Handlers for commands are pretty much similar to middleware in Node.js but instead of routes we handle commands, like /hello, or /get_apples 10.

Hello World

Our first handler will be "Hello World":

b.Handle("/hello", func(m *tb.Message) {
    b.Send(m.Sender, "Hi!")
})

Let's deploy our bot to check if it works. Push your changes to repository, then go to Heroku and check if app is deployed.

If it is succeeded, then go to Telegram bot and entering /hello. It will output "Hi!".

Getting user input

To get user input, we need to grab m.Text - text of a message. You can also get other info from message struct, check GoDoc.

b.Handle("/hello", func(m *tb.Message) {
      b.Send(m.Sender, "You entered "+m.Text)
})

If you try it, it will output something like:

Any text after the command will also be shown. For text without a command, use Payload:

b.Handle("/hello", func(m *tb.Message) {
       b.Send(m.Sender, "You entered "+m.Payload)
})

Buttons

Telegram bots have different types of buttons, Inline, they are attached to some message, and Reply buttons which appear on your message panel.

We will implement first ones because they are easier to write.

First, let's define the buttons. telebot has a special struct for it, called tb.InlineButton:

inlineBtn1 := tb.InlineButton{
    Unique: "moon",
    Text:   "Moon 🌚",
}

inlineBtn2 := tb.InlineButton{
    Unique: "sun",
    Text:   "Sun 🌞",
}

After defining the buttons, we should write handlers for them. In Telegram API, you need to write a response callback to each button, even if it doesn't show any alerts or anything else. If you don't write callbacks, button callback will be endlessly loading.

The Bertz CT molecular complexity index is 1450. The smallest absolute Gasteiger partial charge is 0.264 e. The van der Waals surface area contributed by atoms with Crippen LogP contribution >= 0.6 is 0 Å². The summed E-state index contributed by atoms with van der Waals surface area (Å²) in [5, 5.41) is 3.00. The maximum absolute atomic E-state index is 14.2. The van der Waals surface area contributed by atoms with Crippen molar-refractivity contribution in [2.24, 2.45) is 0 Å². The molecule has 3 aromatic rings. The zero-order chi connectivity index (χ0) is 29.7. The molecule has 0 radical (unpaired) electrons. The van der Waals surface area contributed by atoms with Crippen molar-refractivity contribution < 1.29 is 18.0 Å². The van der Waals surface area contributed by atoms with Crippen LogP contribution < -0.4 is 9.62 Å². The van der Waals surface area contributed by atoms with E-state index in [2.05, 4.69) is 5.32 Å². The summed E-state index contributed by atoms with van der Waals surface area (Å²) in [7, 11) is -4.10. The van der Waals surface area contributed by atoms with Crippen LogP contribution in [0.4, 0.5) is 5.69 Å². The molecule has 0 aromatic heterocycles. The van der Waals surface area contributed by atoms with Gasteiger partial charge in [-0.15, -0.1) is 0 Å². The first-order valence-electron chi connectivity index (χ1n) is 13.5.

b.Handle(&inlineBtn1, func(c *tb.Callback) {
        // Required for proper work
    b.Respond(c, &tb.CallbackResponse{
        ShowAlert: false,
    })
        // Send messages here
    b.Send(c.Sender, "Moon says 'Hi'!")
})

Let's do the same for second button:

b.Handle(&inlineBtn2, func(c *tb.Callback) {
    b.Respond(c, &tb.CallbackResponse{
        ShowAlert: false,
    })
    b.Send(c.Sender, "Sun says 'Hi'!")
})

Cool, now we need to defne a keyboard for buttons. It is a "set" of them that are attached to a message. Even if you have only button you still need to define a keyboard:

inlineKeys := [][]tb.InlineButton{
    []tb.InlineButton{inlineBtn1, inlineBtn2},
}

Here we created an array of arrays of tb.InlineButton which contains one array with type tb.InlineButton which contains our buttons.

One small thing left - a handler for a command, say /pick_time:

b.Handle("/pick_time", func(m *tb.Message) {
    b.Send(
        m.Sender,
        "Day or night, you choose",
        &tb.ReplyMarkup{InlineKeyboard: inlineKeys})
})

Our command is ready, let's test it (you need to push code for Heroku to update the app)!

b.Start()

Conclusion

As you can see our bot is working and has some nice buttons. For other options, such as stickers and sending files, visit repo readme and godoc.

Posted on by:

talentlessguy profile

v 1 r t l

@talentlessguy

16yo nullstack dev, OSSer ⚡, expert in nothing

Discussion

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Editor guide
 

just an update you will need to add b.Start() to actually start listening on the port.

 

ah yes, forgot to add, sorry

 

Привет! Сделал все по вашейинструкции, но при deploy на heroku ловлю такую ошибку
App not compatible with buildpack, поиски в гугле результатов не дали.
Может вы сталкивались с этим?

 

Возможно вы выбрали не тот язык для приложения на Heroku. Его можно переключить в настройках

 

В смысле buildpack?
Попробовал все что нашел, все равно не работает.

 

Thanks. But can you tell me the name of the game in your wallpaper

 

Hyper Light Drifter